The Obama administration said Sunday that it is denying an easement needed to build the Dakota Access Pipeline, which would run crude oil from North Dakota to Illinois. The project is mostly built on private land but requires approval from the Army Corps of Engineers to cross federally regulated waters, including Lake Oahe, a section of the Missouri River. The Standing Rock Sioux Tribe, which governs a reservation near the lake, objects that the project threatens its water and violates sacred land. The Corps said it would examine new routes in consultation with tribal leaders.
It is hard not to have sympathy for the tribe. The Standing Rock and other Native American communities were victims of grave injustice as white Americans moved relentlessly west in pursuit of land and fortune. The area outside the reservation still holds historical and cultural significance, which deserves careful consideration.
Yet that is exactly what the Standing Rock Sioux already received, to the degree the federal government could provide it. A September court ruling denied its request for an injunction against the project, in part because, according to U.S. District Judge James E. Boasberg, the federal government exceeded legal requirements that it consider potential archaeological damage and seek input from Native American leaders when considering permits for pipeline water crossings. In fact, the court documented the great lengths to which the Corps went to engage with the Standing Rock Sioux and adjust the routing when concerns were aired.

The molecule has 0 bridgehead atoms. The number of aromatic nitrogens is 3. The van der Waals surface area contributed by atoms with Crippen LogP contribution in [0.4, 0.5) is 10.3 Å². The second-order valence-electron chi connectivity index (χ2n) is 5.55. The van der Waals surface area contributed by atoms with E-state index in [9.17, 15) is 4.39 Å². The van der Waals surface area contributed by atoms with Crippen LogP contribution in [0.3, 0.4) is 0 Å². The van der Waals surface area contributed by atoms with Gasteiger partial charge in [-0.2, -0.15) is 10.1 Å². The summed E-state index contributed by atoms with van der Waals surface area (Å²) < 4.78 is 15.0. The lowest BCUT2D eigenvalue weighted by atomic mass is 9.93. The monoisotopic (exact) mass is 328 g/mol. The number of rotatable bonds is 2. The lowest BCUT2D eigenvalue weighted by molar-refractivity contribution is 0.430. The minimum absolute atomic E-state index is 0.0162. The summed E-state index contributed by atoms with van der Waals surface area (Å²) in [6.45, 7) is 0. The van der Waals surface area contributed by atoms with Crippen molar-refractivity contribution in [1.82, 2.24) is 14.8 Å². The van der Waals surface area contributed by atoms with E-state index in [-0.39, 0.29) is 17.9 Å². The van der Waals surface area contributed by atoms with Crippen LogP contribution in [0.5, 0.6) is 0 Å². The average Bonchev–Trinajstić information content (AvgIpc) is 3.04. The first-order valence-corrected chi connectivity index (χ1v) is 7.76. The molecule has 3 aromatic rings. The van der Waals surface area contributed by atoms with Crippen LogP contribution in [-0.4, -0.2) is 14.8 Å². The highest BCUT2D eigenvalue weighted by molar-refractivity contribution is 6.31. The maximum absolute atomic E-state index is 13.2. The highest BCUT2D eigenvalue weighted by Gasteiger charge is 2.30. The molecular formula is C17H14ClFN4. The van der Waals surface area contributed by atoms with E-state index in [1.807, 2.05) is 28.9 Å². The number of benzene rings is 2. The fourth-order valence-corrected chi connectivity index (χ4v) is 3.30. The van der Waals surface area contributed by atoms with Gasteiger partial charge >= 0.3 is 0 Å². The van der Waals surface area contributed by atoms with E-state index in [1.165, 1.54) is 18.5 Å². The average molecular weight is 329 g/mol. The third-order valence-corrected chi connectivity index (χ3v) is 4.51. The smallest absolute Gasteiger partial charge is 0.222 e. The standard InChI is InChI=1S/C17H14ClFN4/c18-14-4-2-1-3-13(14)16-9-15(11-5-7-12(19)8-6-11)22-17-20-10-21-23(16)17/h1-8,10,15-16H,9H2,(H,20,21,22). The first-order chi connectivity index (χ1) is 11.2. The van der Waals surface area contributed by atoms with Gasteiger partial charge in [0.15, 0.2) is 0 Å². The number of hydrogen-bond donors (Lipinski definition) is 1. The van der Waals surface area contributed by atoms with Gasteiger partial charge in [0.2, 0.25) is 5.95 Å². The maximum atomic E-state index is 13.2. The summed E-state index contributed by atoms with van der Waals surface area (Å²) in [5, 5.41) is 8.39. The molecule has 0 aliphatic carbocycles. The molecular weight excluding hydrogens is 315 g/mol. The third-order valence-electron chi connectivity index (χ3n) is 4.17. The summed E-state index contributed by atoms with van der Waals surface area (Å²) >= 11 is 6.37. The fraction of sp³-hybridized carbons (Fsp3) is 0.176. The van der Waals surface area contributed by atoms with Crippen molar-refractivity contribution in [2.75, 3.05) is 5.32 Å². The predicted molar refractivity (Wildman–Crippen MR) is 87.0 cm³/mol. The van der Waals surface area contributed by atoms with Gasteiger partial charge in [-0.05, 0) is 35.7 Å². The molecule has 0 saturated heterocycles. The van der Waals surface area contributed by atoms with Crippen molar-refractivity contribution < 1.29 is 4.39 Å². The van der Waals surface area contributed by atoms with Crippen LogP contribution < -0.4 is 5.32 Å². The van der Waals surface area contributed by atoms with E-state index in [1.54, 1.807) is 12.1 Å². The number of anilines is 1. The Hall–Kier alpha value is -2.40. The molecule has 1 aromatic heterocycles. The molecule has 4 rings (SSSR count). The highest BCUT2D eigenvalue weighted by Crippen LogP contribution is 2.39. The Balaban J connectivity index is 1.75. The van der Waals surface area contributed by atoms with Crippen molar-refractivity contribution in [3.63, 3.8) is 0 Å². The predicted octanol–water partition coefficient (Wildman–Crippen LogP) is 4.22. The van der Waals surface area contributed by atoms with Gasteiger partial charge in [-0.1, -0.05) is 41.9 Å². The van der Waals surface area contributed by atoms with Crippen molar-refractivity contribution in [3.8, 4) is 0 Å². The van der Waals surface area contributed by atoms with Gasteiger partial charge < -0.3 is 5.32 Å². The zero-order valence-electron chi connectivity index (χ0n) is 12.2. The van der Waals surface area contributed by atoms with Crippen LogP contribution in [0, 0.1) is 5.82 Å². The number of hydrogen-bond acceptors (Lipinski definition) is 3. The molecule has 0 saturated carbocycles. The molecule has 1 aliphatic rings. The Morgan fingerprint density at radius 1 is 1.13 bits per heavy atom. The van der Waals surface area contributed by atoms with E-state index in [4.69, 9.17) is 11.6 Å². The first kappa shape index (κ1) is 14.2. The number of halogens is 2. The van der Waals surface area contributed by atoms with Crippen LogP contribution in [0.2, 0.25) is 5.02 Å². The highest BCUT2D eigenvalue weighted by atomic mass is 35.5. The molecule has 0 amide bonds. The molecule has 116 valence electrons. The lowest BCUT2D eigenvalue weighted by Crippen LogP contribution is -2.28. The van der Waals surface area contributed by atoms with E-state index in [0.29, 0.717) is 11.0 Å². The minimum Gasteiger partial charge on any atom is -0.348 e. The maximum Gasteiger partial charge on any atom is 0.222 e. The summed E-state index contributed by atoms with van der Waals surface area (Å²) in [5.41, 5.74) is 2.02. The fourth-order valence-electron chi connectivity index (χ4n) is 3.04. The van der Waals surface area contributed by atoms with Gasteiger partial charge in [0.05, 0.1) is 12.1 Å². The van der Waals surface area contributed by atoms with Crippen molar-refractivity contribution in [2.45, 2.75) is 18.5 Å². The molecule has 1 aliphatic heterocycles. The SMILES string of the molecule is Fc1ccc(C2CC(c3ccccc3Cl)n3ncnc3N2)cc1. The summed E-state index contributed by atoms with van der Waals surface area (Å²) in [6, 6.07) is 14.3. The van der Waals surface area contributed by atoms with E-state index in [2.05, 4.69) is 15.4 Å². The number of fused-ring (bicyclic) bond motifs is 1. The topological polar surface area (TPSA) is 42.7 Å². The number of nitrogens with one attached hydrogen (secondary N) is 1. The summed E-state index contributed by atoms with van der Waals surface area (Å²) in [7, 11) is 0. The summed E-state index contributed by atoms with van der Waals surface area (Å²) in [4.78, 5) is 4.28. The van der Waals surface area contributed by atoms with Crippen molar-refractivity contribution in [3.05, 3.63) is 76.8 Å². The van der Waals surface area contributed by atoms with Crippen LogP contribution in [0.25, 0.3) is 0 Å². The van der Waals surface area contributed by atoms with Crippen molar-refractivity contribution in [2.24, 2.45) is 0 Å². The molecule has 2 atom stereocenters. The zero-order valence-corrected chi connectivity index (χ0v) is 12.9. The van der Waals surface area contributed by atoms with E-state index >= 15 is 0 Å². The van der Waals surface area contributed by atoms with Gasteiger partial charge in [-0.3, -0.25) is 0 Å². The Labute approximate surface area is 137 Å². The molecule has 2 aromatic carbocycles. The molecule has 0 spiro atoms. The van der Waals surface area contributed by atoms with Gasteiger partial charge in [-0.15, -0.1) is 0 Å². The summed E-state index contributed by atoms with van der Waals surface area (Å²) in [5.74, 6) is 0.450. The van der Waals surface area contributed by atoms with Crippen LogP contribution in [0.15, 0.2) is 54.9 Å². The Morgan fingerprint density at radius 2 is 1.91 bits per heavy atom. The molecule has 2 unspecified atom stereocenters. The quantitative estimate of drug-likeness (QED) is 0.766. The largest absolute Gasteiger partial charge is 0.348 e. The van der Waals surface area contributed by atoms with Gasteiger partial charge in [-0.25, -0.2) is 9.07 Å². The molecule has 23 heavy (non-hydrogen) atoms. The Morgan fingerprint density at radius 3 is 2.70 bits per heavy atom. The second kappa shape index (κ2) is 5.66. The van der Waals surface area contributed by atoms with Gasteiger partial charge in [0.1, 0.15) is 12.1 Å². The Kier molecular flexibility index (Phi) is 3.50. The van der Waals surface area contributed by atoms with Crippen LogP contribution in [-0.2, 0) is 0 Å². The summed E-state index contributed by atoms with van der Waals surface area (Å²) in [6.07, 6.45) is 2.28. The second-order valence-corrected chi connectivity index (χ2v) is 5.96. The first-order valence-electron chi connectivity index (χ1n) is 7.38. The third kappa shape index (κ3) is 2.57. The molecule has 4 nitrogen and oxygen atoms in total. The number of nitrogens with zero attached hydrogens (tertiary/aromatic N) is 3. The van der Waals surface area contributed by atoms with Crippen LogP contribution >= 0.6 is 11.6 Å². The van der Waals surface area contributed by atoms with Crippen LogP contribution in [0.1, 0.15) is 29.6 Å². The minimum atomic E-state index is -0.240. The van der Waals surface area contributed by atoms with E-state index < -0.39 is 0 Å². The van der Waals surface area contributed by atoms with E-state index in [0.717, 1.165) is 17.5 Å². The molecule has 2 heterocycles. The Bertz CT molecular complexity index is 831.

The Corps insists it faithfully followed the law but that it made a “policy decision” to seek “a more robust consideration of alternatives and additional public information,” according to a spokeswoman. Yet it is not as though the originally proposed route, which at places carefully snaked around sensitive sites, was arbitrary. In fact, it would parallel an existing gas pipeline tunneling below Lake Oahe. If this new process uncovers a Goldilocks route that everyone can support, great. But, as with any infrastructure project, it is unlikely there is a magic solution that satisfies every preference.
FROM AN EDITORIAL IN THE WASHINGTON POST